Investing.com – Most Asian stocks fell sharply on Friday after a more-than-expected rate hike from the Bank of England added to concerns about tightening monetary policy, while a victory over Japanese consumer inflation also rattled sentiment.
In addition to risk-driven assets, they have been hurt somewhat by those who have testified before Congress that the bank may raise interest rates at least twice more this year.
Both factors have escalated concerns about tightening global monetary policy, and have seen investors largely dump risk- and interest-rate-sensitive assets.
Hong Kong was the worst performer in Asia, falling 1.8%, catching up after Thursday’s holiday. The broader Chinese markets were closed for the day, but closed lower on Wednesday after being in the country.
The South Korean index fell 0.7%, while the Australian index lost 1.1% although the data showed some improvement in the activity of the manufacturing and services sector during the month of June.
Japanese stocks fall after inflation grows more than expected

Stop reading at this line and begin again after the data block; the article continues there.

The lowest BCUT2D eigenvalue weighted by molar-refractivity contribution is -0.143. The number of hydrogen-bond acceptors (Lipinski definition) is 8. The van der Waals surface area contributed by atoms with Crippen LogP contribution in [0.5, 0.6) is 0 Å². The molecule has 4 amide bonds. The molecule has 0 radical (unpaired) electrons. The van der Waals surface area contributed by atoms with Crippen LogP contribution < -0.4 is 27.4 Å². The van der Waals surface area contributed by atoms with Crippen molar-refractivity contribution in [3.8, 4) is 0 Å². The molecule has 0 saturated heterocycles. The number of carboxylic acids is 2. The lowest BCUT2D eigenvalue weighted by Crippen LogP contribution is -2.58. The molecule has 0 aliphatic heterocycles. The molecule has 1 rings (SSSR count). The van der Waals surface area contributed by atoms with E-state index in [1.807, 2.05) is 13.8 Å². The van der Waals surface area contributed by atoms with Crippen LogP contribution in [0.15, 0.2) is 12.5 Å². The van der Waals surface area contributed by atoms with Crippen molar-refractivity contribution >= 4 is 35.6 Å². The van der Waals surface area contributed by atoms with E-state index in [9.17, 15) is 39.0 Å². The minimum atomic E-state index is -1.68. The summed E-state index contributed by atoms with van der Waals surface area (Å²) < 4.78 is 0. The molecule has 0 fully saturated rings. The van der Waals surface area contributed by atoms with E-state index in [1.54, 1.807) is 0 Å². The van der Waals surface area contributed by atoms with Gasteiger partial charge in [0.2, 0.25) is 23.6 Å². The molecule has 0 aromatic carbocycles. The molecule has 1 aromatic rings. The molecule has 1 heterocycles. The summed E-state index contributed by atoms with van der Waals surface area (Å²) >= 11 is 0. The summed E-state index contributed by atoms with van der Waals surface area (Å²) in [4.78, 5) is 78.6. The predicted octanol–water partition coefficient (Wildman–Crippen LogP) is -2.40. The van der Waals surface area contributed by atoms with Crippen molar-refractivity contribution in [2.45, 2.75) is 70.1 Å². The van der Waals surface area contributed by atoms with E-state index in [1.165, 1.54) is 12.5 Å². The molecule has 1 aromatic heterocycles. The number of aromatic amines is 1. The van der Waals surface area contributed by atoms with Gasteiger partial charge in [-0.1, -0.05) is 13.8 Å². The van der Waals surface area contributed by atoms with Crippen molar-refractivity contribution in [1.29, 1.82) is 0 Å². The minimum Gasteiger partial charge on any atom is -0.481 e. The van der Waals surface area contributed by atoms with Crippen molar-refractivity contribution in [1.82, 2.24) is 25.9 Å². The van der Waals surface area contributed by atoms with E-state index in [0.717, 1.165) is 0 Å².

The Japanese index fell 1.7%, while falling 1.5% after data showed inflation grew more than expected in the 12 months through May.
While core inflation was down from the previous month, the reading that showed inflation excluding food and fuel costs rose to a 42-year high in May, indicating that Japanese core inflation remained high.
The trend indicates increasing pressure on the Bank of Japan to tighten policy, even as the bank confirmed that it has no plans to change its ultra-loose policy in the near future.
High inflation could also offset the recent resilience of the Japanese economy, which has partially attracted a heavy dose of foreign buying into domestic stocks.
Investors used the higher inflation reading as a catalyst to lock in recent gains in the Japanese market. The Nikkei and Topix both rose to 33-year highs earlier in the week.
Indian stocks are set to fall further than their record lows
For the India index, he pointed to a weak opening in domestic stocks, after both Nifty and Nifty fell from a record high on Thursday.
While optimism about the relative strength of the Indian economy has prompted a slew of foreign buys into the domestic markets, analysts have recently warned that small- and mid-cap stocks may see some correction, given their higher valuations in a weak global economic environment.
Fears of a rebound in Indian retail inflation have also re-emerged, after the Indian monsoon was delayed.
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